1. Has at least C$20 million in assets;
    2. Has generated at least C$40 million in revenue; or
    3. Employs an average of at least 250 employees; or

3. Is otherwise prescribed by any regulations that may accompany the Act.

The Ministry of Public Safety (the “Ministry”) has advised that the categories of corporation, trust, partnership and other unincorporated organizations, for the purposes of the Act, should be interpreted broadly and extend to similar forms of business organization. The Ministry stipulates that this would include categories such as unlimited liability corporations, limited partnerships and royalty trusts.

The Act also notes that the entities must be engaged in the following activities:

1. Producing, selling, or distributing goods in Canada or elsewhere, where “production of goods” is defined as the “manufacturing, growing, extracting and processing of goods”;

2. Importing goods produced outside Canada into Canada; or

3. Controlling an entity engaged in any of the foregoing activities, where “control” is defined as any direct or indirect control or common control in any manner.

While the Act does not define the terms “selling,” “distributing” or “importing,” the Ministry has stipulated that such terms are not intended to capture services that solely support the production, sale, distribution or importation of goods. For example, business services such as marketing, administrative services, financial services and software services would not be captured.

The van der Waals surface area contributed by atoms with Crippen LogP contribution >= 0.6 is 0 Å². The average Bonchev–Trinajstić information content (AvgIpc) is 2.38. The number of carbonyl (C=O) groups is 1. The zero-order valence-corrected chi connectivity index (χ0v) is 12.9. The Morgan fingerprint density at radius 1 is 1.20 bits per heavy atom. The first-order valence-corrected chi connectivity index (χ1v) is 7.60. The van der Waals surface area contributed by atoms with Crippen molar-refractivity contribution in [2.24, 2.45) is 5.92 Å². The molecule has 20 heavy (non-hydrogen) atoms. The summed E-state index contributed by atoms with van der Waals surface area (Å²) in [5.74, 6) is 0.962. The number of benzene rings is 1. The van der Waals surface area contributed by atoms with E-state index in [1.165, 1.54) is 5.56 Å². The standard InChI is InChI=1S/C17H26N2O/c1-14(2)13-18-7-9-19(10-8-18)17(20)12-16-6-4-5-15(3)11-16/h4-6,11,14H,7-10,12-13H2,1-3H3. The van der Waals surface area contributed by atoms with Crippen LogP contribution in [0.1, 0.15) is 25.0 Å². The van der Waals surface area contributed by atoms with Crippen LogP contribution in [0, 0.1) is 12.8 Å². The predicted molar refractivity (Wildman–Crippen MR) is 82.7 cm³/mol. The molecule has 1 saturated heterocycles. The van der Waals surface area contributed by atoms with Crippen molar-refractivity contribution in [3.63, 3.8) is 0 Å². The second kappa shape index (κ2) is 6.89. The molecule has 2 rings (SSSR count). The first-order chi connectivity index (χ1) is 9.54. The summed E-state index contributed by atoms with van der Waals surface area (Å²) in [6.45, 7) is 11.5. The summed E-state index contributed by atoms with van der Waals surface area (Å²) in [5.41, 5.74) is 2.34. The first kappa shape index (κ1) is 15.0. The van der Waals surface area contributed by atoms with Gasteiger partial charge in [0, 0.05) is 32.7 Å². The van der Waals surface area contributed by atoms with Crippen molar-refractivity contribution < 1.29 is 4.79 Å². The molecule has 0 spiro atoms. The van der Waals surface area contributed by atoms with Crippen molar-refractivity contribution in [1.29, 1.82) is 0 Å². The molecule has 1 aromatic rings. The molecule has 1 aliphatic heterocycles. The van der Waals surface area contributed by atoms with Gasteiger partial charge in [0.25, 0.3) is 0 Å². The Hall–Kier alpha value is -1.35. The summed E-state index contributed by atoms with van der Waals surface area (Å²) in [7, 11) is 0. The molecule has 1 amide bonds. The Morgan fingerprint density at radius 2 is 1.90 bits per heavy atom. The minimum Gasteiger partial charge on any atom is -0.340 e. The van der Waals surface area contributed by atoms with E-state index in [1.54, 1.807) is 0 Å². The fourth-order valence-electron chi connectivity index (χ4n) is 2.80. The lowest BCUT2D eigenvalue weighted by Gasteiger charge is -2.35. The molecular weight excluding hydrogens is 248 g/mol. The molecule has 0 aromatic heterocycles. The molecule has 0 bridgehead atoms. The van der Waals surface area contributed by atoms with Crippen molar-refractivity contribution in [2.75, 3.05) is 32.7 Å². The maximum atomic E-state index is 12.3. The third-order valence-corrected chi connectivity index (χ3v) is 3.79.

Entities are permitted to apply the ordinary sense of these words to judge whether they are engaged in any of the covered activities, but excluding distribution as a “support service” could be a limited exemption. However, entities that generally provide “goods” and “services” as part of their business can be captured by the Act. There is not yet further guidance or regulation on this issue. Given the broad definition of what constitutes an “entity” and given that there is no minimum threshold for the production, sale, distribution or import of goods that triggers the reporting obligation under the Act, companies across a variety of sectors and jurisdictions will be required to comply with the Act as drafted.

What Obligations Are Introduced by the Act?

The Act introduces new obligations that the covered entities must comply with: